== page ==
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Towns differ on how they handle calls relating to pets, wildlife

Man vs. animal is an age-old battle, but how it's handled can vary from town to town.

Animal control officers enforce town ordinances regulating animal ownership and respond to calls involving domestic and wild animals. It is up to the town to decide if the job is done by an officer or layperson, or whether to fill the position at all.

Goffstown has been without an animal control officer since early this year but regularly receives animal calls ranging from barking dogs to dead birds. Any officer working in the area is sent out to assess the situation, according to Det. Sgt. Kevin Laroche.

Goffstown police officers don't transport animals. Law-abiding critters holed up under a shed, for example, are out of their reach.

"We certainly don't have any means to trap an animal or anything like that," Laroche said.
In those cases, the officer recommends that the homeowner contact a private sector animal control company. Dispatchers also keep a list of private animal controllers, but the department doesn't recommend any particular business.

Some larger incidents, such as a deer struck by a motorist, require police investigation into the accident. Officers at the scene call someone to remove the animal involved.

Police hope to fill the animal control position with a lay person working on a part-time or on-call basis by the end of this year, according to Lt. Pierre Pouliot.

The Hooksett animal control officer position has been vacant since 2005 when the previous officer left. Police Chief Peter Bartlett said he has no immediate plans to fill the spot, which was a full-time position paying $11 an hour.

The department averages about 225 animal calls a year, mostly involving stray or barking dog complaints.

"The majority are routine calls for service," said Hooksett Police Chief Peter Bartlett. "We respond and try to mitigate circumstances as best we can."

Police received 13 dog bite calls in 2013 as well as 28 calls for dogs left in cars. The department owns a lost dog chip reader to help bring a wandering canine home. Calls regarding larger animals, including bear, moose or deer, may require mutual aid from Fish and Game.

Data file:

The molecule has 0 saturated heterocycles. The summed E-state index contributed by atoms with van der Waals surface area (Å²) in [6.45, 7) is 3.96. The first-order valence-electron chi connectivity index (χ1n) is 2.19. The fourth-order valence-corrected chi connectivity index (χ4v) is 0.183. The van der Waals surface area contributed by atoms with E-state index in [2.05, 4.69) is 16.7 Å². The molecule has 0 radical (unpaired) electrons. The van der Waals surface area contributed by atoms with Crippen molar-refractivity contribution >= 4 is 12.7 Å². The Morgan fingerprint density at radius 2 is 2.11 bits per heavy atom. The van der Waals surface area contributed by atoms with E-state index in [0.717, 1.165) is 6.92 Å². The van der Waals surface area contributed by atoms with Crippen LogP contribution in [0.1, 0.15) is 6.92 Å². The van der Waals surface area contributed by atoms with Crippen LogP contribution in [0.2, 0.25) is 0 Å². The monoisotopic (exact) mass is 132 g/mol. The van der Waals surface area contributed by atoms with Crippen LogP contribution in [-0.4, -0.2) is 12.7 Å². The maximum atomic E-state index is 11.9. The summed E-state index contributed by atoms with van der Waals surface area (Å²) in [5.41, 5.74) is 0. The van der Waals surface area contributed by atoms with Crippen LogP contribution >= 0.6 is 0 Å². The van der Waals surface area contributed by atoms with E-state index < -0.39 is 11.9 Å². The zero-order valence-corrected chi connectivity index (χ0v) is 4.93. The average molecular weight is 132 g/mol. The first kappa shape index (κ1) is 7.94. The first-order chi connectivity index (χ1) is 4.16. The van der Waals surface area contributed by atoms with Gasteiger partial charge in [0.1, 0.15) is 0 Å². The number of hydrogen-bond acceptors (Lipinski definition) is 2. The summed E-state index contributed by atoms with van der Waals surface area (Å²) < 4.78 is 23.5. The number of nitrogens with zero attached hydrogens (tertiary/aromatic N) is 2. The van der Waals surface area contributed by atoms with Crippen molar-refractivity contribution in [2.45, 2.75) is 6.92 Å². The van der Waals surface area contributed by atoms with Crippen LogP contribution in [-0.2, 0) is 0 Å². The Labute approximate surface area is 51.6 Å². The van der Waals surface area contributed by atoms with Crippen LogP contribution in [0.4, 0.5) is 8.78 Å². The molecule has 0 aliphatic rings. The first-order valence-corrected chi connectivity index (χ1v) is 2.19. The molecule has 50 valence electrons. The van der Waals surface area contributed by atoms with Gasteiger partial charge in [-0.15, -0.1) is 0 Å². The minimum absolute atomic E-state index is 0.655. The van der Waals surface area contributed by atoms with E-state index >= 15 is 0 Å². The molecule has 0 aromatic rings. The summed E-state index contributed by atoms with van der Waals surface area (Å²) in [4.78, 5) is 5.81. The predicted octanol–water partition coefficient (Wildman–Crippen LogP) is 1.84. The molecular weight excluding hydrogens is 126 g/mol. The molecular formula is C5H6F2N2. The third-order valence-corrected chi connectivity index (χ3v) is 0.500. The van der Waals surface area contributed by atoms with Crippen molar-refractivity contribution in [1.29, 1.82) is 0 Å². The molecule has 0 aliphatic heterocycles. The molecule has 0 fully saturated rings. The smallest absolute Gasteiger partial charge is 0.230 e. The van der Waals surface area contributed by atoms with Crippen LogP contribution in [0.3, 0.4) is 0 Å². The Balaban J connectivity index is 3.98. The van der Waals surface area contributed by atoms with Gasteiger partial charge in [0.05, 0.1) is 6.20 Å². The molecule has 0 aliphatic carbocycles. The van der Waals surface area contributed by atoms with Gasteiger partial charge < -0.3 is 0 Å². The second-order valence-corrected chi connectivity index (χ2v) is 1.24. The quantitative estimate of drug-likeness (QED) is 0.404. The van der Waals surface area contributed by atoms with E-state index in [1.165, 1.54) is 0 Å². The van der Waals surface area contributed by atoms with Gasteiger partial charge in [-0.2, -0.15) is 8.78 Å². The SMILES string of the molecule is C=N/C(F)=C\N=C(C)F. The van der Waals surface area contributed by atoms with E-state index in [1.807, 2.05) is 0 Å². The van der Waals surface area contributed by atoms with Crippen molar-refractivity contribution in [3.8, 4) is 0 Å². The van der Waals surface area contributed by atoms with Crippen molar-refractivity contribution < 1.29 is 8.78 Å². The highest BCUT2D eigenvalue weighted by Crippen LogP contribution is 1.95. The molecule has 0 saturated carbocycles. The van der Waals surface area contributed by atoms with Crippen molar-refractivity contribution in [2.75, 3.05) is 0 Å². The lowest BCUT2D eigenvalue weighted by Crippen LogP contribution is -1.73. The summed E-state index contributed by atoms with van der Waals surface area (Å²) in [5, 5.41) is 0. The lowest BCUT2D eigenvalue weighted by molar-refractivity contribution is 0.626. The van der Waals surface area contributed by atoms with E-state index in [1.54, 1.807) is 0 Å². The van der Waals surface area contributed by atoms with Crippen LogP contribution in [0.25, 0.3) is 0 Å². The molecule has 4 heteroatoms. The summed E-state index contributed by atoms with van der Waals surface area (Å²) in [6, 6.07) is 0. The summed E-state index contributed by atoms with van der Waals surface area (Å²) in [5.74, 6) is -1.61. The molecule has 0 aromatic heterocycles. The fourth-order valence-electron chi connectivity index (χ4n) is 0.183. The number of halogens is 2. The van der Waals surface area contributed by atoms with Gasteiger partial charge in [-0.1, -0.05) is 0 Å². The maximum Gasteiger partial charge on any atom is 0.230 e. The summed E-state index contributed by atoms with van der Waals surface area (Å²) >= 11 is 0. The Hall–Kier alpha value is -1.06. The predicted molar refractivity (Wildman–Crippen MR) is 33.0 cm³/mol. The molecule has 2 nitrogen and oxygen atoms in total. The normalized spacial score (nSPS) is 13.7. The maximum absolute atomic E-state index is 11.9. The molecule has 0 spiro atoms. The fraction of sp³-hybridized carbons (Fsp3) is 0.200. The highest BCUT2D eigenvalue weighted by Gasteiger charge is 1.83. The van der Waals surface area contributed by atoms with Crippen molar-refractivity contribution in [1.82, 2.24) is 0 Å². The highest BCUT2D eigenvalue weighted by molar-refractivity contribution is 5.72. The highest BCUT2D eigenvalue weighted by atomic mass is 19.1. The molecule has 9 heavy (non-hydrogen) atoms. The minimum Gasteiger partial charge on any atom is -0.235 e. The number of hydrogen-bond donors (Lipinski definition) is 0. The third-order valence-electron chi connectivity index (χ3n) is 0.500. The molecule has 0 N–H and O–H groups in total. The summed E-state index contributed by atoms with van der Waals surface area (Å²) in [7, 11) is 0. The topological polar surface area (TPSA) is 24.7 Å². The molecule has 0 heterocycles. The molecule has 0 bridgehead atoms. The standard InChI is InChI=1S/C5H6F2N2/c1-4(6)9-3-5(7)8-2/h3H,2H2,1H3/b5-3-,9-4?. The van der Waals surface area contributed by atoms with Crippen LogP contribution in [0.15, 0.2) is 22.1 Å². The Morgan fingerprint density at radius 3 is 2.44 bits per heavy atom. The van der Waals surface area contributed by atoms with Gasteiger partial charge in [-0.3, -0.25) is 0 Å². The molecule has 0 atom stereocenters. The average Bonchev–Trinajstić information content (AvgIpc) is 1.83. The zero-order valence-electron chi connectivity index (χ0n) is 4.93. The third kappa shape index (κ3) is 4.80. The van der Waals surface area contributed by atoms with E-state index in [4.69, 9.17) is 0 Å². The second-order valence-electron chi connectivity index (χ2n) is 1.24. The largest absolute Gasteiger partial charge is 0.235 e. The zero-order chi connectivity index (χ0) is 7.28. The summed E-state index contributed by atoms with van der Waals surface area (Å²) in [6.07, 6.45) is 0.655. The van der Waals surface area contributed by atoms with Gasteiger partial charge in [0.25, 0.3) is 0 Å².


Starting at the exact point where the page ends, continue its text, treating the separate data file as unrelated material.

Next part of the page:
Bedford retains Steven Paul as a full-time civilian animal control officer.

"A majority of animal control officers are civilian employees," Paul said.

He estimated that he's dispatched to over 300 animal calls annually. In addition to enforcing state laws and local ordinances pertaining to animal control, educating people about coping with wildlife is also a large part of his job, Paul said.

"This year seems to be more wildlife issues than other issues," Paul said.

Residents have more run-ins with wildlife as development forces animals out of their habitat into suburbia. Paul often advises people on how to handle four-legged intruders and best practices to avoid future visits.

"The way I'm seeing it is it's just not here, it's everywhere across the United States," Paul said.
The best bet is to keep a distance and let wildlife, such as deer and bears, wander through the area on their own, Paul said. His job sometimes requires trapping smaller wildlife like beavers or raccoons.

Domestic animals calls, such as dogs reportedly left in cars, are another area of Paul's job where public education comes into play.

In addition to working with the public, Paul maintains a good working relationship with the Game Warden and occasionally calls the Highway Department to remove road kill.

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